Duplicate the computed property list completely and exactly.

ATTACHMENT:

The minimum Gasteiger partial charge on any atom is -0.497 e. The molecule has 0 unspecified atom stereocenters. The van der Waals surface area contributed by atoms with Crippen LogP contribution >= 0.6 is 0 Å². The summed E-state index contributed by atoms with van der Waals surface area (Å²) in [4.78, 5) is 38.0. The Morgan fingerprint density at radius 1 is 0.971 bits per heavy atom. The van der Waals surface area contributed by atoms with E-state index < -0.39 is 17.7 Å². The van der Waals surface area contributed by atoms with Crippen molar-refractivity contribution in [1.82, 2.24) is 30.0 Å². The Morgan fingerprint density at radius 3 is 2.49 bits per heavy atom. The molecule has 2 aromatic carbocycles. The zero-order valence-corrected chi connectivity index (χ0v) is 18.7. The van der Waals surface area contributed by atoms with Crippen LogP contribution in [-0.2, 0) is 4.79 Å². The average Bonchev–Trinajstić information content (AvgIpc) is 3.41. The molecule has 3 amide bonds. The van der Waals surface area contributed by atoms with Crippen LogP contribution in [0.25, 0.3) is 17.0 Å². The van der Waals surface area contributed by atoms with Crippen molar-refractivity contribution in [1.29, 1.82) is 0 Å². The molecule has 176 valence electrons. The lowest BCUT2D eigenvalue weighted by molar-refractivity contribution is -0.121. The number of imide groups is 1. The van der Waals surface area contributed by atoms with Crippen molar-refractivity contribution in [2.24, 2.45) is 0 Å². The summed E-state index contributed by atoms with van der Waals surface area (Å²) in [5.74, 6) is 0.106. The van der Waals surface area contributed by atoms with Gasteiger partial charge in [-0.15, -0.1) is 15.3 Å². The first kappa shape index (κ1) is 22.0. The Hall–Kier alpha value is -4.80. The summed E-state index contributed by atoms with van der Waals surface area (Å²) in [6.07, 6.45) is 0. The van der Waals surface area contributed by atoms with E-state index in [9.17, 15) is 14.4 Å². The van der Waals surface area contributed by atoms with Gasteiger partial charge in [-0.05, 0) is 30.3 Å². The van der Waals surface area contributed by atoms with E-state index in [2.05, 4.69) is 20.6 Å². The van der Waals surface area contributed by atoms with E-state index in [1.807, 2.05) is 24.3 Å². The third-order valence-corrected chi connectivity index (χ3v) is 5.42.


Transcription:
The minimum Gasteiger partial charge on any atom is -0.497 e. The molecule has 0 unspecified atom stereocenters. The van der Waals surface area contributed by atoms with Crippen LogP contribution >= 0.6 is 0 Å². The summed E-state index contributed by atoms with van der Waals surface area (Å²) in [4.78, 5) is 38.0. The Morgan fingerprint density at radius 1 is 0.971 bits per heavy atom. The van der Waals surface area contributed by atoms with E-state index < -0.39 is 17.7 Å². The van der Waals surface area contributed by atoms with Crippen molar-refractivity contribution in [1.82, 2.24) is 30.0 Å². The Morgan fingerprint density at radius 3 is 2.49 bits per heavy atom. The molecule has 2 aromatic carbocycles. The zero-order valence-corrected chi connectivity index (χ0v) is 18.7. The van der Waals surface area contributed by atoms with Crippen LogP contribution in [-0.2, 0) is 4.79 Å². The average Bonchev–Trinajstić information content (AvgIpc) is 3.41. The molecule has 3 amide bonds. The van der Waals surface area contributed by atoms with Crippen LogP contribution in [0.25, 0.3) is 17.0 Å². The van der Waals surface area contributed by atoms with Crippen molar-refractivity contribution in [1.29, 1.82) is 0 Å². The molecule has 176 valence electrons. The lowest BCUT2D eigenvalue weighted by molar-refractivity contribution is -0.121. The number of imide groups is 1. The van der Waals surface area contributed by atoms with Crippen molar-refractivity contribution in [2.24, 2.45) is 0 Å². The summed E-state index contributed by atoms with van der Waals surface area (Å²) in [5.74, 6) is 0.106. The van der Waals surface area contributed by atoms with Gasteiger partial charge in [-0.15, -0.1) is 15.3 Å². The first kappa shape index (κ1) is 22.0. The Hall–Kier alpha value is -4.80. The summed E-state index contributed by atoms with van der Waals surface area (Å²) in [6.07, 6.45) is 0. The van der Waals surface area contributed by atoms with E-state index in [9.17, 15) is 14.4 Å². The van der Waals surface area contributed by atoms with Gasteiger partial charge in [-0.05, 0) is 30.3 Å². The van der Waals surface area contributed by atoms with E-state index in [2.05, 4.69) is 20.6 Å². The van der Waals surface area contributed by atoms with E-state index in [1.807, 2.05) is 24.3 Å². The third-order valence-corrected chi connectivity index (χ3v) is 5.42.